The UK has said France’s decision to ban UK seafood exports and crack down on cross-Channel trade next week would violate international law and the post-Brexit trade deal.
Environment Secretary George Eustice said this morning that if France followed through on its threats it would “get an appropriate and calibrated response” as the fishing license feud continues to escalate.
Emmanuel Macron’s government said yesterday it would block British seafood and erect a number of trade barriers on Tuesday if the UK does not quickly grant more licenses to French fishermen.
Macron’s government also threatened to cut power to the Channel Islands later this year, while French authorities also stopped a Scottish fishing boat today for not having the proper papers.
Paris claims it is owed hundreds of additional licenses to allow French fishing vessels to operate off the coast of the United Kingdom.
However, Eustice said any delay was due to French fishermen not providing the necessary documents to process the new licenses.
“It is very disappointing to see the comments which came from France yesterday,” he said.
“We think these are disappointing and disproportionate and do not correspond to what you would expect from a close ally and partner.
“The threatened measures do not appear to be compatible with the Trade and Cooperation Agreement or with broader international law. If successful, they will receive an appropriate and calibrated response. “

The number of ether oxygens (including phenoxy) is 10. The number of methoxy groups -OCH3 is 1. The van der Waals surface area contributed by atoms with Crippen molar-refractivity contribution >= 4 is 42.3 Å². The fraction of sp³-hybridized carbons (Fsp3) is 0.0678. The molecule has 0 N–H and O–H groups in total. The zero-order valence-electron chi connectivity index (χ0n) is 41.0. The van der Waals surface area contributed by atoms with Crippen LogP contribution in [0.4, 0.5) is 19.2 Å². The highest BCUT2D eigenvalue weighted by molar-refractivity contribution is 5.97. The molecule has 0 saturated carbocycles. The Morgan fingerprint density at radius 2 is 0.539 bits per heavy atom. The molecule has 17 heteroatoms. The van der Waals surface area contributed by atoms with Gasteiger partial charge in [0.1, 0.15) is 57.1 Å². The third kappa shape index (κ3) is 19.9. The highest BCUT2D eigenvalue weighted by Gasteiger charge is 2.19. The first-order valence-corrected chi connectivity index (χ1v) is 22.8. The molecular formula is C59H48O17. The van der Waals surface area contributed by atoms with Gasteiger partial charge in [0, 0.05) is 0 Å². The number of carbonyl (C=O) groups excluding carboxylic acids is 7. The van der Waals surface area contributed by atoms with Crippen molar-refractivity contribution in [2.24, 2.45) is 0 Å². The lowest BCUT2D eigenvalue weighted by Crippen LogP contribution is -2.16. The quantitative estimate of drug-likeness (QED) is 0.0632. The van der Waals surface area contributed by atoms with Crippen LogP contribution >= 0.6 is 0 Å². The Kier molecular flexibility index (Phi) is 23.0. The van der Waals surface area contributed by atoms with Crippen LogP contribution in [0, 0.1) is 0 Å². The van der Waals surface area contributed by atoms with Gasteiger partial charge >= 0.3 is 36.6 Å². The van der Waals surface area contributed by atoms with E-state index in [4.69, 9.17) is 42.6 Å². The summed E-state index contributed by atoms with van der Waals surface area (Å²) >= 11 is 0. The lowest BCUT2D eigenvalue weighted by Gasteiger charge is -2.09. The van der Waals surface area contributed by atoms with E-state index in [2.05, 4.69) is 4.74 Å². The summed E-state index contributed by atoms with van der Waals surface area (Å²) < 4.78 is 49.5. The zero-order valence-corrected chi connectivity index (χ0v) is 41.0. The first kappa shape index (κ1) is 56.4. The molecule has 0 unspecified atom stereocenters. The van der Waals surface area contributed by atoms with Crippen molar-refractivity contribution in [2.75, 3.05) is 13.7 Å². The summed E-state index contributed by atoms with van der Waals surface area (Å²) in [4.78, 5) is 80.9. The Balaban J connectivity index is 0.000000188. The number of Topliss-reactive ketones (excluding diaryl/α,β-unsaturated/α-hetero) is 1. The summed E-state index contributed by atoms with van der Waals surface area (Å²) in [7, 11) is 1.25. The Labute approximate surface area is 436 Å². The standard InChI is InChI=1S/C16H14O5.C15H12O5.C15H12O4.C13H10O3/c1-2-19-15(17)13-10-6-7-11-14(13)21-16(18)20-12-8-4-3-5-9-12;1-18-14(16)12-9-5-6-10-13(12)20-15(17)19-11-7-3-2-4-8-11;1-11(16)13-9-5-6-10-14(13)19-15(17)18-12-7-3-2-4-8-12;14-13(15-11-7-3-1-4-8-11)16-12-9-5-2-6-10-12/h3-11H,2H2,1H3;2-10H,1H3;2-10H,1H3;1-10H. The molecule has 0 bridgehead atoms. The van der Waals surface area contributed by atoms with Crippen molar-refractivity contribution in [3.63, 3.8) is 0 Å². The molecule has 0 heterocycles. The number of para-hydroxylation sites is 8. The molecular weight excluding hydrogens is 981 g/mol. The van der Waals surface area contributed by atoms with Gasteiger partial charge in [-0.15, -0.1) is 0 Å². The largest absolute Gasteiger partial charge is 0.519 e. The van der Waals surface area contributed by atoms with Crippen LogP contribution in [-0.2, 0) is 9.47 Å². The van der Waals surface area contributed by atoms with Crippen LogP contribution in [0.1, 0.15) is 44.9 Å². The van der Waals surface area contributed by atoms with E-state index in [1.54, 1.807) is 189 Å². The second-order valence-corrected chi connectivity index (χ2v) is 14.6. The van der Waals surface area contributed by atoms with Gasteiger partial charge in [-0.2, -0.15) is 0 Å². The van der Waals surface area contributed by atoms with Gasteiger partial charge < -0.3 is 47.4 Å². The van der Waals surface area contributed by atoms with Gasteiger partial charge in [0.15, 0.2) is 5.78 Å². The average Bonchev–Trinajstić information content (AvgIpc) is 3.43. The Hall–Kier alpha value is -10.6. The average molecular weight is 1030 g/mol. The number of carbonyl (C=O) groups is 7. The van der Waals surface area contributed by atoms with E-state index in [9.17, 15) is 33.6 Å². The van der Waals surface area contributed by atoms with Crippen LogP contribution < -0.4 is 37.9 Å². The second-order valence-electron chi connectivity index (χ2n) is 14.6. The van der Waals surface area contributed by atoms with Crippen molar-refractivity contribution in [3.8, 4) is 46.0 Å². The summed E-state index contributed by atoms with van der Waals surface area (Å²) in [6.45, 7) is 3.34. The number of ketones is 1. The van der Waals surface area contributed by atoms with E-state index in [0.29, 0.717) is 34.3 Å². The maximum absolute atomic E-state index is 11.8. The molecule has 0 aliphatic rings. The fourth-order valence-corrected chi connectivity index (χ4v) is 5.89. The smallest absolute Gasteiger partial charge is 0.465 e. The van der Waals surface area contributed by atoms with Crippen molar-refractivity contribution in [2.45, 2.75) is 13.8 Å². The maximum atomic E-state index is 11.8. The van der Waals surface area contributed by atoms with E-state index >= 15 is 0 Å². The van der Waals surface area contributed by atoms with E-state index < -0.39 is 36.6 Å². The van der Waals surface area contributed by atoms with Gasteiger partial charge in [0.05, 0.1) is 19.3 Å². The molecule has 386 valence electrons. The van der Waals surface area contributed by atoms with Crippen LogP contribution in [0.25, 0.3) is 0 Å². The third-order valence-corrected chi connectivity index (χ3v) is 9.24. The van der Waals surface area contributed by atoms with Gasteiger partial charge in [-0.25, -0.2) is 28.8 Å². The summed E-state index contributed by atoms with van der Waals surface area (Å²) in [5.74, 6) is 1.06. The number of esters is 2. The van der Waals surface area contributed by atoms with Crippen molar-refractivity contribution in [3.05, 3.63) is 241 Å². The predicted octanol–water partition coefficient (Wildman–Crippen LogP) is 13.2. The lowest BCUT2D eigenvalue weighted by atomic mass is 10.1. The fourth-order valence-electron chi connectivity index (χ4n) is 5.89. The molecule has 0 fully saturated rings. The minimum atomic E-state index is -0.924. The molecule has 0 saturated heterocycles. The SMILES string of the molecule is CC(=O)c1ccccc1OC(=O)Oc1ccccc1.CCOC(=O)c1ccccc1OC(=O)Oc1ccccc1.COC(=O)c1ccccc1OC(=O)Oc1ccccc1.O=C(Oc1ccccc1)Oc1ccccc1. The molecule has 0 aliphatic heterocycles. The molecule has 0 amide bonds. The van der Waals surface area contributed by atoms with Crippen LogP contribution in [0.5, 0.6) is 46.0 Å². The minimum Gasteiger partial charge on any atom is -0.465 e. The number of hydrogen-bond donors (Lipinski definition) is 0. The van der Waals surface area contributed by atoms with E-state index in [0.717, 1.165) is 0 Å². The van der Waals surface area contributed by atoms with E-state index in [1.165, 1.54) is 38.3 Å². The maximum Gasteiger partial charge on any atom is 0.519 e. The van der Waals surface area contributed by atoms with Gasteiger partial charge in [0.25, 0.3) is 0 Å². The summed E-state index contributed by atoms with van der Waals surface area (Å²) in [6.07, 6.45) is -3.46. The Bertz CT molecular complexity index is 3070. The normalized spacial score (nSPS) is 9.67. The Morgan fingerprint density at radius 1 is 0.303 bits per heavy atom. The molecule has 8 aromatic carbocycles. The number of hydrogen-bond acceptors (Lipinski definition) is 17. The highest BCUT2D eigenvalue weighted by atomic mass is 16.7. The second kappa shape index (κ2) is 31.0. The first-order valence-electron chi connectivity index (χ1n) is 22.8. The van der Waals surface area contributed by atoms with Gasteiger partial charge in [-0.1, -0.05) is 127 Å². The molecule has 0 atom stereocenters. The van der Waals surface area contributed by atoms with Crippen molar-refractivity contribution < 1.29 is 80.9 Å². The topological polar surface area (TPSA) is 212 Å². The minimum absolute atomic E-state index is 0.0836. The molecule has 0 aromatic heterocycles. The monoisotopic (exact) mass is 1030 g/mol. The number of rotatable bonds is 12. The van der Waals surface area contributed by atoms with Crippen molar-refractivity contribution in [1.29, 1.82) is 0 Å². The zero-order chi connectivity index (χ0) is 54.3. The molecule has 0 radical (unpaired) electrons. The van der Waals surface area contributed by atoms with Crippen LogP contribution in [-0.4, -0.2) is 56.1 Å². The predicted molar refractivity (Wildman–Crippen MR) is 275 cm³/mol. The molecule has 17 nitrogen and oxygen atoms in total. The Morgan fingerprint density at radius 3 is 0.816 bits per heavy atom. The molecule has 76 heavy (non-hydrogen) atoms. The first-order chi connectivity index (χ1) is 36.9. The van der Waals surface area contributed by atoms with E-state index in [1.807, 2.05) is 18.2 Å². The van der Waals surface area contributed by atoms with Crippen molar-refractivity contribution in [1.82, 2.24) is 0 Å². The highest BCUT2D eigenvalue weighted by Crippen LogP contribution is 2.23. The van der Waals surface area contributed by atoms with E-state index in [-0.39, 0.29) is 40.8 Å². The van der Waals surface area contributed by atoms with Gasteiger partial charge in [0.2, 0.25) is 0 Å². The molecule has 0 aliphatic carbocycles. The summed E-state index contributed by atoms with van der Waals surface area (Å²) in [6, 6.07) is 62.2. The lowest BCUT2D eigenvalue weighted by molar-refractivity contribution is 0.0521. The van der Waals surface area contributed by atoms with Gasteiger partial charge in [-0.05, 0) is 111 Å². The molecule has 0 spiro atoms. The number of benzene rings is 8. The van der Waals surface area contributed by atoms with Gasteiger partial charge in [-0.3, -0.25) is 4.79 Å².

It is not known whether France is capable of carrying out its threats without the authorization of the EU.
France claims the Brexit Withdrawal Agreement gave its fishermen the right to 175 licenses to work six to 12 nautical miles off the coast of mainland Britain, but the UK has not issued any that 103 this year.
The French government also claims to be entitled to 216 licenses to fish off Jersey, but only received 105.
Under the post-Brexit trade deal, EU fishing vessels must prove they have a “history” of operations in UK waters to obtain a license renewal.
Eustice said French fishermen have had every chance to provide data proving that they have historically fished in British waters.
Macron spokesman Gabriel Attal said yesterday that France would introduce “systematic customs and sanitary inspections on imported products arriving in Channel ports, a ban on also landing seafood and controls on trucks “as well as the ban on seafood next Tuesday.
“Things are clear and we have said we will not let the British wipe their feet on the Brexit deal,” Attal said.
“Concretely, the government has established a list of licenses to which we are entitled. We have worked with the British and we have given them all the data, all the documents, all the information that they are asking for in support of these claims.
“What we are seeing today is that 50% of the licenses to which we are entitled are missing. This is a situation that is not acceptable and I am clearly saying that our patience is running out. “